Life partner of Adams crossbow-shooting victim 'still trying to figure out how to go on'

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ADAMS — After the strange and sudden death of her life partner, Tenecia Amos suddenly is the single mom of a 2-year-old daughter.

At the same time, she is trying to maintain her work-life balance and face down the daunting challenge of making funeral arrangements for Joshua Jadusingh and setting up a memorial celebration.

But, that's not the hard part. The hard part is when nighttime comes, the day's chores are done, and she has time to remember the breathtaking shock and the deep grief.

"I'm still trying to figure out how to go on," she said, wiping tears from her eyes. "He was my other half. My co-pilot."

Jadusingh was killed Feb. 5, after he accidentally was struck by a crossbow bolt inside his home on Bellevue Avenue, where he had barricaded himself behind a door to get away from two attacking dogs. Jadusingh had called out for help after the dogs, which were described as pit bull types, became aggressive.

A neighbor heard his cry for help, got his crossbow and fired a shot at the dogs in an attempt to ward them off. The bolt hit one of the dogs, went through the door and struck Jadusingh, killing him.

Amos is trying to shield her daughter from the awful truth that her dad won't be coming home again. When she asks for Daddy, Amos said, she deftly tries to distract her.

"She is a daddy's girl through and through," Amos told The Eagle less than a week after Jadusingh's death. "Dada was the first word out of her mouth. And for him, his daughter was his absolute everything. But, now I have to focus on what's best for her."

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Amos noted that Jadusingh, 27, was the stay-at-home dad and was almost always at his daughter's side.

"He was always involved," she said. "He was always, always there for her from day one — I never, ever thought I would have to be a single mom."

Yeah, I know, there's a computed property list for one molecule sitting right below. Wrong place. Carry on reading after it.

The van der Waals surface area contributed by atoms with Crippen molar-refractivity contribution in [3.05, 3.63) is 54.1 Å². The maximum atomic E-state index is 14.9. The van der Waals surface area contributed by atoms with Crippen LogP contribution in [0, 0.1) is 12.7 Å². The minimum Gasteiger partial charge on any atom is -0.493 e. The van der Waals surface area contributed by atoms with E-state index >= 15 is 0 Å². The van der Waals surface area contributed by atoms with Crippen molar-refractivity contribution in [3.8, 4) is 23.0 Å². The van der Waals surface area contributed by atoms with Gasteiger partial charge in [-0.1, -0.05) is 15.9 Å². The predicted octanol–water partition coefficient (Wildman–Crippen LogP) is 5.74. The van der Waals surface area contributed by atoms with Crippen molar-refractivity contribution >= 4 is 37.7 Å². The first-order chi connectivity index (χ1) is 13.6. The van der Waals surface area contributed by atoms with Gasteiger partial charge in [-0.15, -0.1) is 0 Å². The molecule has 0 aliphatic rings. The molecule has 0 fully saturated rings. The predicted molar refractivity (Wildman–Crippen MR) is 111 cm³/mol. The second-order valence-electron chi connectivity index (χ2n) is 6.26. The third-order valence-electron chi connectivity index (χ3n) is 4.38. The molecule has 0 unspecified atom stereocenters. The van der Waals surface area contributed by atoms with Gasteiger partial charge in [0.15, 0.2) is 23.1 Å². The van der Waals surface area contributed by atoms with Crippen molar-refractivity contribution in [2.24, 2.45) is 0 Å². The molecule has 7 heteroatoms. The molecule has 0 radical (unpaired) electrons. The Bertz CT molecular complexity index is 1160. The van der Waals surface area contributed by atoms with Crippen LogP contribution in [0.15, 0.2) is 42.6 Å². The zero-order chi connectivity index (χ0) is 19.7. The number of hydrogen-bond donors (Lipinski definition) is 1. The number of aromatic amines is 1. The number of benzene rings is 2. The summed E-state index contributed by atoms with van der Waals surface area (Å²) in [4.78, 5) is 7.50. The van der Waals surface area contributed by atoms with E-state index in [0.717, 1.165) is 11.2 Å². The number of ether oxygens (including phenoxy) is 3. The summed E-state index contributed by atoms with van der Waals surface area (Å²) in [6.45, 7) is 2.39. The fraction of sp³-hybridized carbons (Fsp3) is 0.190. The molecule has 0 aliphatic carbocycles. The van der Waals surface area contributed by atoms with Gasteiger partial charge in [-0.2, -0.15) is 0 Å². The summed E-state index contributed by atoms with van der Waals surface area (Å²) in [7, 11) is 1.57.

Jadusingh's mother, Cherie McMillian, has come from her home in Palm Bay, Fla., to assist with the arrangements, help Amos with her granddaughter, and to give her son a final send-off. For her, nighttime also is the hard part.

"He was very witty and loving," she said. "Once he got to know you, he would give you the shirt off his back. He was a very good man."

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The incident that led to Jadusingh's death occurred about noon. Jadusingh's two dogs were acting aggressively toward him in his apartment, and he cried out for help, according to information provided by Berkshire District Attorney Andrea Harrington during a news conference last week.

A friend, the next-door neighbor, heard the commotion and grabbed his crossbow to try to neutralize the threat. He reported hearing pleas from Jadusingh to shoot the dog, Harrington said.

But, Jadusingh had ducked behind a door at the top of the stairs as shelter from the dogs. When his neighbor fired the crossbow bolt, it nicked one of the dogs and passed through the door, causing a fatal wound to Jadusingh.

A few minutes later, the dogs were killed by police officers who answered multiple 911 calls about a mauling in progress. According to the police report, the dogs had started attacking the police.

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Amos was called at work, and by the time she got home, the incident had ended. She and McMillian said they still are not sure about the circumstances, and that they have heard conflicting reports, so, they are awaiting the results of the ongoing investigation.

But, Amos noted that Jadusingh had those dogs since they were puppies and they only became a problem when the younger of the two brothers, Maximus, entered adulthood and started seeking dominance over the older dog, Damu. That led to tensions between the two dogs. At that point, they were kept in separate crates.

And, Amos added, they never acted badly toward the daughter, and in fact obeyed her every command. But, she does not know what took place in the apartment that led to the incident. The daughter was unharmed.

Meanwhile, Amos is busy caring for her little girl and setting up the funeral and memorial.

In doing so, she is seeking the money to pay for those expenses. Amos set up a GoFundMe page with a goal of $8,000, or about the cost of the funeral arrangements. By Thursday afternoon, more than $4,600 had been raised.

As for getting on with everyday life, Amos managed to find day care for her daughter so she can keep working, and Jadusingh had many friends who have become a support system for her and the toddler.

"She's got a very dedicated support system in her family, and his close friends are stepping up to the plate, and I'm very grateful for that," Amos said. "She has four or five dads now."

Scott Stafford can be reached at sstafford@berkshireeagle.com or 413-629-4517.


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